Transgender Memoir: The Ever-Present Memory

On some days I’m convinced being a transsexual is the least complicated thing about me.

I can explain my genitalia. My grandfather’s murder, that I find harder to explain.

In sketching out notes for a transgender memoir, I am reminded of Faulkner’s line from Requiem for a Nun, “The past is never dead. It isn’t even past.”

My memories live with me in the present moment. All the actions and feelings present in memories happen in the past.

Yet some memories seem to always occur now, namely the present.  These memories feel real. My heart races. My hands sweat.

Others slip into easily into the past.

Memories in the second category include my history as a girl.

I have finished with this part of my life and have no quarrel with these memories. They are natural and right and rest easy in my mind and body.

Many people believe I ought to want to explain this past. I should want to hide it or be embarrassed by it and always want to explain it.

I am a man with a past as a woman. No explanations required.

Memories of my grandfather’s murder, on the other hand, flourish within me, more than almost fifty years later.

These memories have no past. They live in the present.

The facts of the case as I learn them only serve to widen the contexts and behaviors and lives of the individuals involved and create more memories. The facts don’t fill the void created by his murder. The facts won’t relegate the void to a tiny, square space in my memory. The facts can’t allow me to write the void into the past, i.e., “as it is written.”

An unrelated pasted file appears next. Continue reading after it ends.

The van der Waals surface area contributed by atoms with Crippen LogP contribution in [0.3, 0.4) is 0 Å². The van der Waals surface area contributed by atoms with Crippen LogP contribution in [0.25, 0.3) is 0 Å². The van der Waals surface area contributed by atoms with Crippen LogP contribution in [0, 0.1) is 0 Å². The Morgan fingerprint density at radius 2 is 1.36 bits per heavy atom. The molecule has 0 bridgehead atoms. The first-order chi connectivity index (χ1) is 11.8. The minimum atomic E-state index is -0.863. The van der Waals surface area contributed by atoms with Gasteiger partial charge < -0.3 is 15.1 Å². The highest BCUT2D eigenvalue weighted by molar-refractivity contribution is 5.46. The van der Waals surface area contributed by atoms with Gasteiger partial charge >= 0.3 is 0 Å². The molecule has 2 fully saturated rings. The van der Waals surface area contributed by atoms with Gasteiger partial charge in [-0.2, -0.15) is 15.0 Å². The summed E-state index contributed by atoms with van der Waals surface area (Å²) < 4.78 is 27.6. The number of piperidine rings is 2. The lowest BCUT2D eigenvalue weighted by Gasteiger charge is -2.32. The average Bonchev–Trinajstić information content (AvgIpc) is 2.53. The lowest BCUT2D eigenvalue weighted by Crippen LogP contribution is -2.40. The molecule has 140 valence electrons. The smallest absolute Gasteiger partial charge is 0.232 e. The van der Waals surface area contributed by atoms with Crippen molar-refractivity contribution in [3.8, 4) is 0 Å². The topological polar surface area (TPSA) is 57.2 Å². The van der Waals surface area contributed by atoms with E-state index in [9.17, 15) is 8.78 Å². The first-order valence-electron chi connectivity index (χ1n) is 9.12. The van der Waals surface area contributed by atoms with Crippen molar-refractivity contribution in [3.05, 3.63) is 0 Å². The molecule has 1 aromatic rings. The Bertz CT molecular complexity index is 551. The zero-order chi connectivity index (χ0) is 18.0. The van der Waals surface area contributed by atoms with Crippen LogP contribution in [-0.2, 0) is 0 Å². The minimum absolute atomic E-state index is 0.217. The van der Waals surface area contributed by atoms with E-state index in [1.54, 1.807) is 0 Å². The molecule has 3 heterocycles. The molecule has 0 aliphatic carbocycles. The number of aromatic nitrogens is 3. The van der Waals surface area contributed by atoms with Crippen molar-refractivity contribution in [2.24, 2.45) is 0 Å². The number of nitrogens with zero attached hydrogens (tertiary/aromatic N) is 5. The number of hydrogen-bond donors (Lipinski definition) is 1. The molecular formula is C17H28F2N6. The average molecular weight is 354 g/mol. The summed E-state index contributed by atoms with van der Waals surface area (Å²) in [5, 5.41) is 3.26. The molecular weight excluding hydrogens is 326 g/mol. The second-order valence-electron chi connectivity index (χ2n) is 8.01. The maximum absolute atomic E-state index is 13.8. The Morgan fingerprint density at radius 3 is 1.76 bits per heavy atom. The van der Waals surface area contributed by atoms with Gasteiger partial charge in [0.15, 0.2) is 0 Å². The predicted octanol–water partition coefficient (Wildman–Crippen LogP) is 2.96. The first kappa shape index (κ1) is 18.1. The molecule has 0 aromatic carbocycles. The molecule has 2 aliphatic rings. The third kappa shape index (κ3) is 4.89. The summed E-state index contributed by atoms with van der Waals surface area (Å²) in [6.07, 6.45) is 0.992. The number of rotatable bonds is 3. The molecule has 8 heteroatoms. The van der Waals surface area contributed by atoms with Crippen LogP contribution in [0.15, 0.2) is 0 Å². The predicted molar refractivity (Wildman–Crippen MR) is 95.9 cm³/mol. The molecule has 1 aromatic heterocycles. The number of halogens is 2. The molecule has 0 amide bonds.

Americans want to explain everything. We think uttering enough words will somehow make everything okay.

With enough words the void will somehow disappear and the present will truly become the past.

Certain acts exists outside of explanations. Murder is one of them.

I can tell you the facts of my grandfather’s murder. But doing so really doesn’t explain anything.

Ordinary evil, banal acts committed by forgettable characters with tiny, short souls, happen every day.

Explanations about murder, particularly intimate terrorism (i.e. domestic violence), do nothing to stop it. Yammering on about the whys only engender false hope. Well, people tell themselves, that will never happen to me because–.

Because.

The past is never dead. It isn’t even past.

I don’t really know how to put my grandfather’s murder in the past. My mind refuses to let the memories settle.

Me and my memories keep falling into the void, I suppose. The void reminds me of the exceptionally and profoundly ordinary quality of evil. Hannah Arendt described it as banal.

Quite, as the British would say.

We live in strange times.  An act which ought to be extraordinary, murder loses out to changing gender! Getting new genitalia!

Of course, these stories must be rendered in extraordinary, heroic gestures and language.

It is difficult to change one’s gender, particularly when a person’s gender doesn’t fold neatly into one of the two choices currently available to us.

I, and many transgender and transsexual people, have experienced acts of evil – systemic poverty, racism, rape, homelessness, domestic violence.

 

And it’s not that mine isn’t concerned with this things. It’s just that I am also a human being – a shocking realization for some, I know – and have lived to see evil manifest in my life. On some days I’m convinced being a transsexual is the least complicated thing about me.